Okay, let’s start with day 43….

Tatang Cuevas,  Atty.delos Santos and  Atty. Dennis Manalo made the oral arguments for the Defense while Rep. Tupas, Rep.Farinas and Speaker Sonny Belmonte argued for the Prosecution. Atty. Quicho of the Defense said in an earlier interview that “We have nothing to lose, we have everything to gain.” Don’t be too sure Attorney, because the people are watching.  There are two aspects that we could look into, the court of public opinion and the impeachment court. Is good faith in interpreting the law impeachable? Does moral fitness apply? My own take is this, since the judicial officers were not elected by the people and enjoy a longer term of office, shouldn’t they adhere to a stricter code of conduct and shouldn’t they be more morally fit to occupy the office entrusted to them? Shouldn’t they show a higher degree of integrity?  Public office is a public trust so everyone say. The higher your office, the greater your responsibilities are and the more transparent you should  be.  Public trust implies  a sense of duty and moral responsibility carry a greater weight, right?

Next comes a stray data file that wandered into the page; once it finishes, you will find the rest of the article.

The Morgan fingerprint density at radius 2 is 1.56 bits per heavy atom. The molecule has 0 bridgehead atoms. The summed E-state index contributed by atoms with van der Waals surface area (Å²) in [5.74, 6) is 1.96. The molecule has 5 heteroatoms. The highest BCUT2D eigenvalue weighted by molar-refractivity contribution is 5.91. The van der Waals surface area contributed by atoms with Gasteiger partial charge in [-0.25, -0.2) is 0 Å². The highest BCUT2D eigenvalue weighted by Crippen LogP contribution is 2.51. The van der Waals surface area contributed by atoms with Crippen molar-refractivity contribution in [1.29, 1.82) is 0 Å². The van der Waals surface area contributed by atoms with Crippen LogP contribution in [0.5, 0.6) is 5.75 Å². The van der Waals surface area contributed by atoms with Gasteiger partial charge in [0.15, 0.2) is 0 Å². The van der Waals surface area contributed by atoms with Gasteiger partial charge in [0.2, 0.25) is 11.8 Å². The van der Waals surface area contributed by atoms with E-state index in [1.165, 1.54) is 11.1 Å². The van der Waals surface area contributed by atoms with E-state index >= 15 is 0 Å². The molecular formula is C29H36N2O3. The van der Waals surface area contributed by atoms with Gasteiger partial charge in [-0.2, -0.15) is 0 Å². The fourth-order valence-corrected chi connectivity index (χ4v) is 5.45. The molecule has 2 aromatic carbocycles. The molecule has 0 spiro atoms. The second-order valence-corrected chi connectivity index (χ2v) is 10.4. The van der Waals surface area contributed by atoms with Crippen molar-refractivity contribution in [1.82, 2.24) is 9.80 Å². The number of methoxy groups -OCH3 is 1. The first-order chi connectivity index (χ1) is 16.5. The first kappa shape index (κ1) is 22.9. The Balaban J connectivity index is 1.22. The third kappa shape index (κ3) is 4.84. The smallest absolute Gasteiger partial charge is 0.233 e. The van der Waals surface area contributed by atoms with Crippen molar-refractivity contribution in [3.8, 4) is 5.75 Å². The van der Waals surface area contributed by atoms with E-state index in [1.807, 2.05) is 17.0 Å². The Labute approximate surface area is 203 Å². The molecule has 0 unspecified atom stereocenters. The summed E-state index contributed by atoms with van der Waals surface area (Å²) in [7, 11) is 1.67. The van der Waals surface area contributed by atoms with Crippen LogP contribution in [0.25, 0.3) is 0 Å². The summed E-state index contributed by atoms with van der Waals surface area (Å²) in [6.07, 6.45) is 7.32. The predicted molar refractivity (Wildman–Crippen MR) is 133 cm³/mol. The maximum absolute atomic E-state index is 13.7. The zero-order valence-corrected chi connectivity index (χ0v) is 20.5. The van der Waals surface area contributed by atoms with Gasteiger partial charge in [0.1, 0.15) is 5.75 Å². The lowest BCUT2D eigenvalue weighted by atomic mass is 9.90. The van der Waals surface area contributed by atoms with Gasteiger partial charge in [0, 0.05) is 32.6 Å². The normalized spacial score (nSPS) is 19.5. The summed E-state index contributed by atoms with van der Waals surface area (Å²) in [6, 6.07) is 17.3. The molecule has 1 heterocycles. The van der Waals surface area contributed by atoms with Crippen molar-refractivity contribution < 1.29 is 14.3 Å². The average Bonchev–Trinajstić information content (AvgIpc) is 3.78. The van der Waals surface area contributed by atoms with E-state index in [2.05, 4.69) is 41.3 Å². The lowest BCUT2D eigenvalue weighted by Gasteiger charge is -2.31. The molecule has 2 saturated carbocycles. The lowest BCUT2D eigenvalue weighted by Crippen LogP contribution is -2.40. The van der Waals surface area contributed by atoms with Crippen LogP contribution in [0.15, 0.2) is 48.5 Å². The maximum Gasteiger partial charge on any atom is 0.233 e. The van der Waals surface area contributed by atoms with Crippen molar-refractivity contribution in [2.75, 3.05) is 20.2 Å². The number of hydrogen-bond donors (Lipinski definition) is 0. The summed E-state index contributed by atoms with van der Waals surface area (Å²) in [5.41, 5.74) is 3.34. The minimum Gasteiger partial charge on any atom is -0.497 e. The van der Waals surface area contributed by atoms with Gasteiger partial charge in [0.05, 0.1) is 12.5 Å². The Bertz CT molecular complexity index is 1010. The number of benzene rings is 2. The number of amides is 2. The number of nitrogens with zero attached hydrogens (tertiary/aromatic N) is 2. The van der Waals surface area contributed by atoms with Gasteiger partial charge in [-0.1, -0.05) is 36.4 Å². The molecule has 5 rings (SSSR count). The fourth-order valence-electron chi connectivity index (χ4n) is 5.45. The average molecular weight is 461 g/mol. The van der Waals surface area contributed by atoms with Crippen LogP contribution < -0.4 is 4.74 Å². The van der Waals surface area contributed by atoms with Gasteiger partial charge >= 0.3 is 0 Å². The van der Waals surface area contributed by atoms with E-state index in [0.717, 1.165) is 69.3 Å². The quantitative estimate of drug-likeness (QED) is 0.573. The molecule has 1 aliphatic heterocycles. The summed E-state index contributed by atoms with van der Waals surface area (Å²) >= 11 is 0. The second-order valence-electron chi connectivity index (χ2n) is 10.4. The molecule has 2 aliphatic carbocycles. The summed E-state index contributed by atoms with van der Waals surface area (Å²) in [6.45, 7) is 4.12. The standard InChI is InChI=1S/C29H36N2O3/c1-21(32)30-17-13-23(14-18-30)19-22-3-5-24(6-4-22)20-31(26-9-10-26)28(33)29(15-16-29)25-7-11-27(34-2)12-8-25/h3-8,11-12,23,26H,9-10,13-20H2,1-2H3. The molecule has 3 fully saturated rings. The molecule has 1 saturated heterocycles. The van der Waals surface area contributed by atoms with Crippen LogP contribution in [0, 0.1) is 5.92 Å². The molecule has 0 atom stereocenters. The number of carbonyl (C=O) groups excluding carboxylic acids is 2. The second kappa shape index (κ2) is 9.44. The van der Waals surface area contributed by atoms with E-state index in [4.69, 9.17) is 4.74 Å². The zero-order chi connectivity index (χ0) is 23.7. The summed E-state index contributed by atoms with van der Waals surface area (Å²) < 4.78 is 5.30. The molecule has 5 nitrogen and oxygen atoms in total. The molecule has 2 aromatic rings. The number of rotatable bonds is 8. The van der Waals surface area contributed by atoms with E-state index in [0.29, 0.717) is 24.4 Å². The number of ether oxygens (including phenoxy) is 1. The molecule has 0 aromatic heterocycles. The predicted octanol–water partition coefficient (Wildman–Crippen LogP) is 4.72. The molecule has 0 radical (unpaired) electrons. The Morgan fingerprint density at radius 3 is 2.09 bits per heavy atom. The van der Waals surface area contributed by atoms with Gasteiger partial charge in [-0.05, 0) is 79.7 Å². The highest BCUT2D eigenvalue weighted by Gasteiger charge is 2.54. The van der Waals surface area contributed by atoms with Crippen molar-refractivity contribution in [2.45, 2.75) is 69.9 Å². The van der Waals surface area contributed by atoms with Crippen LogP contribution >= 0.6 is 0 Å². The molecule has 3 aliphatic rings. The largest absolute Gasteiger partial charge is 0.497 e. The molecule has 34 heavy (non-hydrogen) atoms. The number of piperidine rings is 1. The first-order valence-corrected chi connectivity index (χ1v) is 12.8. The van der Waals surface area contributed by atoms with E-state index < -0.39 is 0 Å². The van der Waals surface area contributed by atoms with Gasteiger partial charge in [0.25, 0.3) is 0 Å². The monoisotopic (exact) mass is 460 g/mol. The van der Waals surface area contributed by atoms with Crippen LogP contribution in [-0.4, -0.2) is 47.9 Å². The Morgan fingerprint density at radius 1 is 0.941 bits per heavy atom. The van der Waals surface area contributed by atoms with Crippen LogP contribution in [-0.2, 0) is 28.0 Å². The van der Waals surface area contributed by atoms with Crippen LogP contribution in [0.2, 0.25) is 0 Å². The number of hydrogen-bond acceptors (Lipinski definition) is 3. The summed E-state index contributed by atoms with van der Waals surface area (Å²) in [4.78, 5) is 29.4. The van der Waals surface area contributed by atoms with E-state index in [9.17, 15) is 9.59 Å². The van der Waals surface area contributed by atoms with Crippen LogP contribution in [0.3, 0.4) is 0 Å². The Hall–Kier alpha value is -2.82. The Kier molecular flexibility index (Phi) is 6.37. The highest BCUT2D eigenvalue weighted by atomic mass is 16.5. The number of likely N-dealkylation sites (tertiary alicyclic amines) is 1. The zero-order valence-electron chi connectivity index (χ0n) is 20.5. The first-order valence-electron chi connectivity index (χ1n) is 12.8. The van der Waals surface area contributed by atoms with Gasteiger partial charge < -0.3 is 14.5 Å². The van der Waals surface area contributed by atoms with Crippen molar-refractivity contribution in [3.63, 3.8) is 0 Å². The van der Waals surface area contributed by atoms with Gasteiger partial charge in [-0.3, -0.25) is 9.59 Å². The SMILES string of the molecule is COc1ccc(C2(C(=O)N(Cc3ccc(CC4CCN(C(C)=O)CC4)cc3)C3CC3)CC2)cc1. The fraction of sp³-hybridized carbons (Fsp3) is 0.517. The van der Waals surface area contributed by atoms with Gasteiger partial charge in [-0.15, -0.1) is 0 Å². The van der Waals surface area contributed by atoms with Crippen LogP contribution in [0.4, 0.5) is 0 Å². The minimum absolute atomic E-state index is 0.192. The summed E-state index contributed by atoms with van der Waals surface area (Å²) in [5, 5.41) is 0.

Rep. Tupas, the chair of the Prosecution team was the first to speak. Reading from a prepared closing argument, he has these to say:

“We are called again to make a stand between right and wrong.”

“Tungkol saan po ba talaga ang Impeachment Trial na eto?”  Focus was on the SALN and he said that Corona is no longer fit to head the judiciary. He did not present documentary proofs to back his testimony as regard to his peso account amounting to P80M and a dollar account of $2.4M.